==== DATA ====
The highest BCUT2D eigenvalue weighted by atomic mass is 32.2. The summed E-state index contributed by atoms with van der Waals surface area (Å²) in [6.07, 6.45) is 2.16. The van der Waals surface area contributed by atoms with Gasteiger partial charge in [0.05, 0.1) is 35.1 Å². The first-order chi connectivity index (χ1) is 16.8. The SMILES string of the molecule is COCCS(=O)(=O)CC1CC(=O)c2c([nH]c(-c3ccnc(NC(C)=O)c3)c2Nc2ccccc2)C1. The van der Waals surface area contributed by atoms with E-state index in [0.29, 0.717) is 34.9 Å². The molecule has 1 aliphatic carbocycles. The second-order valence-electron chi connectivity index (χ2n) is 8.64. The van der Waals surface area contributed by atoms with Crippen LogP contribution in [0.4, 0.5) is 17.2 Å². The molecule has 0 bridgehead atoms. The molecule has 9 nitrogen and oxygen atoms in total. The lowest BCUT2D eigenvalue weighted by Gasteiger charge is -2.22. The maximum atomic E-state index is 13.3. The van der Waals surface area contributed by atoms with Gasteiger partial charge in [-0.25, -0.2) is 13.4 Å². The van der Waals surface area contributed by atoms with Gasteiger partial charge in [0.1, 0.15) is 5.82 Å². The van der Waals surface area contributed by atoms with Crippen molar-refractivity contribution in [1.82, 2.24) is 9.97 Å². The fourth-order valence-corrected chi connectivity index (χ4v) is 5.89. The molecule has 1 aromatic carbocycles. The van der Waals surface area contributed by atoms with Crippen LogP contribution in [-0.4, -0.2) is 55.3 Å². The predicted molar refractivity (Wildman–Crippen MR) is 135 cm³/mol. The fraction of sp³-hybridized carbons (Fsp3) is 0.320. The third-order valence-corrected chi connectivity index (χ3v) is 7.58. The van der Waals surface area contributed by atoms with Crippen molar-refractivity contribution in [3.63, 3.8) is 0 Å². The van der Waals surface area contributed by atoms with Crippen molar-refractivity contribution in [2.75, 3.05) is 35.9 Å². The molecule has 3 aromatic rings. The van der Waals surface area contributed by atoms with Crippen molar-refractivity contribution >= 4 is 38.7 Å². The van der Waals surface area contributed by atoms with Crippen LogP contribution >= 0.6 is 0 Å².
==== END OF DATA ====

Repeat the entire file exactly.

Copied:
The highest BCUT2D eigenvalue weighted by atomic mass is 32.2. The summed E-state index contributed by atoms with van der Waals surface area (Å²) in [6.07, 6.45) is 2.16. The van der Waals surface area contributed by atoms with Gasteiger partial charge in [0.05, 0.1) is 35.1 Å². The first-order chi connectivity index (χ1) is 16.8. The SMILES string of the molecule is COCCS(=O)(=O)CC1CC(=O)c2c([nH]c(-c3ccnc(NC(C)=O)c3)c2Nc2ccccc2)C1. The van der Waals surface area contributed by atoms with E-state index in [0.29, 0.717) is 34.9 Å². The molecule has 1 aliphatic carbocycles. The second-order valence-electron chi connectivity index (χ2n) is 8.64. The van der Waals surface area contributed by atoms with Crippen LogP contribution in [0.4, 0.5) is 17.2 Å². The molecule has 0 bridgehead atoms. The molecule has 9 nitrogen and oxygen atoms in total. The lowest BCUT2D eigenvalue weighted by Gasteiger charge is -2.22. The maximum atomic E-state index is 13.3. The van der Waals surface area contributed by atoms with Gasteiger partial charge in [-0.25, -0.2) is 13.4 Å². The van der Waals surface area contributed by atoms with Gasteiger partial charge in [0.1, 0.15) is 5.82 Å². The van der Waals surface area contributed by atoms with Crippen molar-refractivity contribution in [1.82, 2.24) is 9.97 Å². The fourth-order valence-corrected chi connectivity index (χ4v) is 5.89. The molecule has 1 aromatic carbocycles. The van der Waals surface area contributed by atoms with Crippen LogP contribution in [-0.4, -0.2) is 55.3 Å². The predicted molar refractivity (Wildman–Crippen MR) is 135 cm³/mol. The fraction of sp³-hybridized carbons (Fsp3) is 0.320. The third-order valence-corrected chi connectivity index (χ3v) is 7.58. The van der Waals surface area contributed by atoms with Crippen molar-refractivity contribution in [3.63, 3.8) is 0 Å². The van der Waals surface area contributed by atoms with Crippen molar-refractivity contribution in [2.75, 3.05) is 35.9 Å². The molecule has 3 aromatic rings. The van der Waals surface area contributed by atoms with Crippen molar-refractivity contribution >= 4 is 38.7 Å². The van der Waals surface area contributed by atoms with Crippen LogP contribution >= 0.6 is 0 Å².